The more difficult part would be explaining to the general practitioner the reason why you think you need to get tested to give them a solid basis for referral to an autism specialist. Depending on your own circumstances, you could say that you’ve read some articles from online sources or books about autism which made you aware of your own condition, or you managed to get in touch with an autism org or community where you found the much-needed information to convince yourself to get tested. When it comes to symptoms, tell them about certain difficulties you’ve experienced since your childhood and your current problems in sensory responses, routine changes, and social engagements. More importantly, point out how these issues affect your life in many aspects, such as friendship, family, and work. If you think you need help in expressing your concerns, it might be better to take with you someone who’s close, like a family member, partner, or friend.

The Need for Referral

When your general practitioner has a strong basis to refer you to another professional specializing in the diagnosis and treatment of autism, you can expect different possible outcomes. You may be referred to a team of medical practitioners (multidisciplinary team) or individual specialists like a clinical psychologist or psychiatrist. With their wide knowledge and experience about autism, it is most likely that you will be given the correct diagnosis of your condition and you won’t have to undergo any more tests in the future. If you know any diagnostic service in your area, relaying the information to the general practitioner would help a lot.

If on the other hand, your general practitioner decides not to refer you to anybody else because they think a diagnosis isn’t necessary, you can either accept the decision or ask them for a clear reason. If you don’t agree with their findings, you can go and ask for a second opinion from another general practitioner.

The Diagnostic Process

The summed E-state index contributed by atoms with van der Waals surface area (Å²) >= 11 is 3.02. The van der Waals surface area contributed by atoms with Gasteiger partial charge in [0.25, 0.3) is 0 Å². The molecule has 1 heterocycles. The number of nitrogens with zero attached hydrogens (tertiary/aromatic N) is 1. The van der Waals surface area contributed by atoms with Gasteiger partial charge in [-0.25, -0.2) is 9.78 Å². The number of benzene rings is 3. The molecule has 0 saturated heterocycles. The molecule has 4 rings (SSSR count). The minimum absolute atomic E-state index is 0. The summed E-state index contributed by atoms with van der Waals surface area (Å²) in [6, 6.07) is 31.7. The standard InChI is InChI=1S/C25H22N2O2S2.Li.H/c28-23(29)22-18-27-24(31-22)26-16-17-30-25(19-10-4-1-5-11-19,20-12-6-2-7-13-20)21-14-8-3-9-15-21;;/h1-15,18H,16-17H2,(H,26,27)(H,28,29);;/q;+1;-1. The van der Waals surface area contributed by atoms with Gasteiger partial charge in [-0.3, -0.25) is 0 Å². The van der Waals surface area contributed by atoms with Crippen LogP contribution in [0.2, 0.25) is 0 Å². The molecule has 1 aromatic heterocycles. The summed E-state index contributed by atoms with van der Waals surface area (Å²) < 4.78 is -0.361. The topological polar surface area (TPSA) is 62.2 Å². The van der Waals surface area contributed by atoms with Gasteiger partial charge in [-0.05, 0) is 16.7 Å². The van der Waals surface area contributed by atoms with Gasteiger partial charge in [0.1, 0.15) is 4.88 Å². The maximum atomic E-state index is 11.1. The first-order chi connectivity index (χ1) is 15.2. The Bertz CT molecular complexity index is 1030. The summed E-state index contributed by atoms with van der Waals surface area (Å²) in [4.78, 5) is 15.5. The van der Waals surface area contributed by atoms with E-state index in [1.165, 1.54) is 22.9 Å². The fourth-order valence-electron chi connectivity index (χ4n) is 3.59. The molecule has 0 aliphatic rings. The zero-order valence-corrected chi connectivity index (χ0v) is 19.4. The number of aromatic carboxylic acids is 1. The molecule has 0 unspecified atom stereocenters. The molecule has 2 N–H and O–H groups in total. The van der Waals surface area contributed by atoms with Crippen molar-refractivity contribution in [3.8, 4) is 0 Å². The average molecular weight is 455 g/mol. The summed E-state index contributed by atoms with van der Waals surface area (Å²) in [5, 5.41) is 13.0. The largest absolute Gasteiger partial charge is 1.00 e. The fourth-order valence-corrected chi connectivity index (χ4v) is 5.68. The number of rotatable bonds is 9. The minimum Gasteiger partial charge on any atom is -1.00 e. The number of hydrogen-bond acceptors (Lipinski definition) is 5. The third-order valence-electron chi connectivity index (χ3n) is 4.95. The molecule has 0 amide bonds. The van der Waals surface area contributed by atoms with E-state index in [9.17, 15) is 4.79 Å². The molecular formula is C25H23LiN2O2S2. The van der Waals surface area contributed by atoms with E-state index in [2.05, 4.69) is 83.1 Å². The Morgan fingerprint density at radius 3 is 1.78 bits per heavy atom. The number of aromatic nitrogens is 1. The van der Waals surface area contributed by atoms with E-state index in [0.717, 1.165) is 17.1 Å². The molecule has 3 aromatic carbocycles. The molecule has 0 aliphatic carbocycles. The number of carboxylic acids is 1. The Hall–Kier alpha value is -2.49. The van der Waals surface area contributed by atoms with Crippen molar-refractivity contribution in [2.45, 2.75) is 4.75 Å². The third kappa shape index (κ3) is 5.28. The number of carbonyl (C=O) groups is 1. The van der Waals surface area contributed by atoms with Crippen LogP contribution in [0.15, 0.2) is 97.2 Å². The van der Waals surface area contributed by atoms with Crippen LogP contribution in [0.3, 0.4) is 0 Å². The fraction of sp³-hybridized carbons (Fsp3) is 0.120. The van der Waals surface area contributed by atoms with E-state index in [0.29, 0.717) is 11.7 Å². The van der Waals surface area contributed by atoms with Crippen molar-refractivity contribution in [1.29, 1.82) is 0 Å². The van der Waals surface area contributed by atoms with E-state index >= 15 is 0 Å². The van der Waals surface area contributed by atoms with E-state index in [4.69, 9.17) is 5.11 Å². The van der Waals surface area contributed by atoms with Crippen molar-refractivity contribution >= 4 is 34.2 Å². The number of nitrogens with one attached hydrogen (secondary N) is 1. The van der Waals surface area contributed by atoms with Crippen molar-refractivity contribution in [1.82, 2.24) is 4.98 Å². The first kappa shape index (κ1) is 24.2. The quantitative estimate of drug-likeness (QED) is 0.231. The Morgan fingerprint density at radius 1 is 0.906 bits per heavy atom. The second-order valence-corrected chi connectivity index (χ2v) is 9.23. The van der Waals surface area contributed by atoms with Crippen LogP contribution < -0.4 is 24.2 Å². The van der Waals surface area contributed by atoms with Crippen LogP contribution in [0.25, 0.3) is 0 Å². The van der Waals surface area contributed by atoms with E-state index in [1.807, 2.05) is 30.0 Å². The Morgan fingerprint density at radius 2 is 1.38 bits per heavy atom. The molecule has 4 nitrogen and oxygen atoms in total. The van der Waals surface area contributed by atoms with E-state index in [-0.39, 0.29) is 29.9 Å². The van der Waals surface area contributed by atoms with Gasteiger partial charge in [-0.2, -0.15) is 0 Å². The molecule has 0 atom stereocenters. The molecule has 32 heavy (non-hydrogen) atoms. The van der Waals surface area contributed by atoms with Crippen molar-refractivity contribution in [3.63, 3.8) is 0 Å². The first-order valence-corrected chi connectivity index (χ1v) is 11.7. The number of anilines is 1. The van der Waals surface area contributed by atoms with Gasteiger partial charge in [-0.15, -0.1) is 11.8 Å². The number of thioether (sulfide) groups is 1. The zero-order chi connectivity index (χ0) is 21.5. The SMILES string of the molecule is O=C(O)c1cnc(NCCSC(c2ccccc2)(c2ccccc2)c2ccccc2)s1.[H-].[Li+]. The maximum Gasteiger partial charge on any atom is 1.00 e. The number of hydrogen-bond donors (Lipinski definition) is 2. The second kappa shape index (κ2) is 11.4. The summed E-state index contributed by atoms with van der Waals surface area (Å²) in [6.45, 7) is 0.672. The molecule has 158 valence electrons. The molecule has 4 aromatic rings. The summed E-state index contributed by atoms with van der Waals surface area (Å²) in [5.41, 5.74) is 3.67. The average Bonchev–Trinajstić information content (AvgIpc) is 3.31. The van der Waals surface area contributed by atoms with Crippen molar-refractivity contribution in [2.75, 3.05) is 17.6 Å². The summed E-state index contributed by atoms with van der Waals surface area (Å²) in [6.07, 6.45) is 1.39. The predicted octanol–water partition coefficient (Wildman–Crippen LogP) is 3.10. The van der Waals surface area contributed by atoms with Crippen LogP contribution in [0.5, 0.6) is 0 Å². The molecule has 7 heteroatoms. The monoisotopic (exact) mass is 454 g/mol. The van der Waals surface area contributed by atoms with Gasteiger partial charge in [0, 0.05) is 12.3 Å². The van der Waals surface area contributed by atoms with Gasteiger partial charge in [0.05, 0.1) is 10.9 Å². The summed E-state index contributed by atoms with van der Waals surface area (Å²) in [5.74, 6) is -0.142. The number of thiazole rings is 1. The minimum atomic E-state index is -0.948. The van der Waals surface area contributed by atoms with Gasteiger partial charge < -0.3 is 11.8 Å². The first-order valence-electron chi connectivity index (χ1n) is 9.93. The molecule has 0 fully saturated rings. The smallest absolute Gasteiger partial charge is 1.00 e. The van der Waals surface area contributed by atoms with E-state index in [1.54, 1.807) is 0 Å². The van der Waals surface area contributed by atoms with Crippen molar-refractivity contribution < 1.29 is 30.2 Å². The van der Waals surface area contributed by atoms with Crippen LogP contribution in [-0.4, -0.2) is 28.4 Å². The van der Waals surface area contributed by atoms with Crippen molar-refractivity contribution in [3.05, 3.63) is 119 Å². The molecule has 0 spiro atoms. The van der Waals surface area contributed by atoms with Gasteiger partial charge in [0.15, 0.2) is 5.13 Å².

Undergoing an autism diagnosis is not the same with other medical examinations that you know of so there’s no need to worry about being physically examined or having to give a blood sample because these are not required in the diagnostic process for autism. What’s necessary is that you bring with you a person close to you who can credibly provide information to the specialist about your childhood.

Specialists use a variety of tools that will help determine if your autistic and if you’re autistic or not, and the type of autism you have with respect to the spectrum. These tools comprise specific standardized questionnaires and tests that will assess your social communication skills, sensory responses, and any repetitive behaviour. The most crucial part in diagnosing autism is that the impairment you’re suffering from should be great enough to negatively impact your daily functions.

Waiting time for the result may vary from the same day of the diagnostic test to a couple of days or weeks. You should also know that the manner in which the results are to be communicated can be done in different ways. The specialist may either relay it to you face to face, on the phone, or through an email. If you are indeed autistic, the result will also explain your autism profile, specifically where your condition falls in the spectrum. Accepting your diagnosis means that you either live with it or seek the necessary follow-up treatment or support services. If you feel like your diagnosis is not completely representative of your condition, undergoing a second diagnostic test may be necessary.